Wednesday, 30 June 2010

Latest Ariel pic

This 2004 Atom 2.0 300 supercharged, looks more like an alien war destroyer, than all the others

Ariel price list

Want to know what is the cheapest and most expensive Ariel Atoms, this will tell you.

Ariel atom 1, 16,996

Ariel atom 2 190, 24,000

Ariel atom 2 275, 29,287

Ariel atom 3 245, 29,954

Ariel atom 2 2.0 300 supercharged, 34,500

Ariel atom 3 supercharged, 42,000

Above the most expensive atom ( 3 supercharged ) and the cheapest ( 1 )

Tuesday, 29 June 2010

Latest Ariel pic

This Atom 1 is the simplest, and also the most pretty, this is undiluted, proper atom.


This is one of the cheapest atoms for sale, on sale at for 27,000, the model for sale is the mid-range 2005 Atom 245 , it has 14,000 miles on the clock, it has had 2 owners, it has had a full service history- always at Ariel, of corse this being an Atom, it won't have many toys, but it does have the Atom 3 upgrade pack
For more info, go to

Ariel car review

So, does this new, entry level atom, cut the mustard, Autocar's chris Chilton finds out

Any engine builder will tell you that the chasm between what the punter thinks he wants and what he actually needs is wider than the panel gaps on executive editor Richard Bremner’s Allegro.
It’s all too easy to be seduced by some headline-grabbing power figures only to find that the all-singing lump you’ll be paying off for the next five years has a power band smaller than a gnat’s G-string and is all but undriveable on the street.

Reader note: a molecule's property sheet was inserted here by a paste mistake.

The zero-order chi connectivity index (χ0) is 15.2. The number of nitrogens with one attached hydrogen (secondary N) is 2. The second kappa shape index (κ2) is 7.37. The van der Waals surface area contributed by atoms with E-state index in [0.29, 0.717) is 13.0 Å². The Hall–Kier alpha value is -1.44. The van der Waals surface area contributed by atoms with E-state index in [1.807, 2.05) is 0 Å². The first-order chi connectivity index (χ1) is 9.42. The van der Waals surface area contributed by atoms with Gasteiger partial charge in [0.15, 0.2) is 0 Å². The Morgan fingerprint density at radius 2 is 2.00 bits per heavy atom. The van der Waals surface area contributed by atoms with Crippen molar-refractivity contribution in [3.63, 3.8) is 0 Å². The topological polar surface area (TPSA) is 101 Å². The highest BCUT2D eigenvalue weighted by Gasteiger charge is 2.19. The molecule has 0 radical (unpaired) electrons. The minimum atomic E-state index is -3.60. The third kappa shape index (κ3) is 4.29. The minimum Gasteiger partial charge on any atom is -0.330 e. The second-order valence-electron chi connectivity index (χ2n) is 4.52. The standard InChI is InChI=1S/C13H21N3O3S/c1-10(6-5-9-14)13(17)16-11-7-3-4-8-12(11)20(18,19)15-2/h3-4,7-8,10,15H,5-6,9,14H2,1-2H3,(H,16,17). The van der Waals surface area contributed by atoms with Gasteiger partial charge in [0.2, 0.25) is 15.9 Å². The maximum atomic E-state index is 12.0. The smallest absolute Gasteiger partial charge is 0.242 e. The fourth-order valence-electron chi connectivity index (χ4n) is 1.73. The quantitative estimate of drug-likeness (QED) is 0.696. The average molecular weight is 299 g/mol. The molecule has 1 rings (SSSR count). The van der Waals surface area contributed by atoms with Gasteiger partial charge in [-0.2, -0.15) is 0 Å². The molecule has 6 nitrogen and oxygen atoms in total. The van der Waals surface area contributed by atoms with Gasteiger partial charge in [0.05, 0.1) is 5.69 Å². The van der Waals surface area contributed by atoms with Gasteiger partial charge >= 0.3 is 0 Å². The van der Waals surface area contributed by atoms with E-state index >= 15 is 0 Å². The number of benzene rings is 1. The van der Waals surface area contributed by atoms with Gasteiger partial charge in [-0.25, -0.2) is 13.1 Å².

That same rationale, it would seem, applies equally to track day cars. Ariel’s MD Simon Saunders discovered that most Atom customers were sure they wanted a full-daddy-spec 220bhp car – until they drove one, that is, and found they’d bitten off a bit more than they could chew. Plugging Saunders’ newly discovered hole in the Ariel line-up is the 160, an Atom with the wick turned down.
In place of the Japanese-spec Honda Civic Type-R engine fitted to the top Atoms, the 160 gets the milder 158bhp 2.0-litre from the Civic Type-S. There are five forward gears too, instead of six, two- instead of four-pot brake callipers and non-adjustable Bilstein suspension.
Compensation comes in the shape of a £19,900 price, compared with £23,995 for the Atom 220, but there’s more to this cut-price car than a January-sale sticker price. Far from being the poor relation, it’s an absolute riot to drive with keen, feelsome steering and the sort of adjustability that really makes circuit driving fun. Though outright grip from the Bridgestone RE720 road tyres can’t match that of the 220’s sticky Dunlop Formula Rs, the 160 is far more predictable at the limit, meaning it’s far easier to hold in a satisfying drift.
And while it’s not quite as muscular as the 220 and runs into its rev limiter far earlier, 158bhp in a 505kg Meccano kit still equates to 313bhp per tonne, making for serious ground-covering ability on or off the track. It’s still happier on the track than the road, but you’re more likely to want to drive this one there and back, particularly if you’ve opted for the new removable polycarbonate side panels.

Monday, 28 June 2010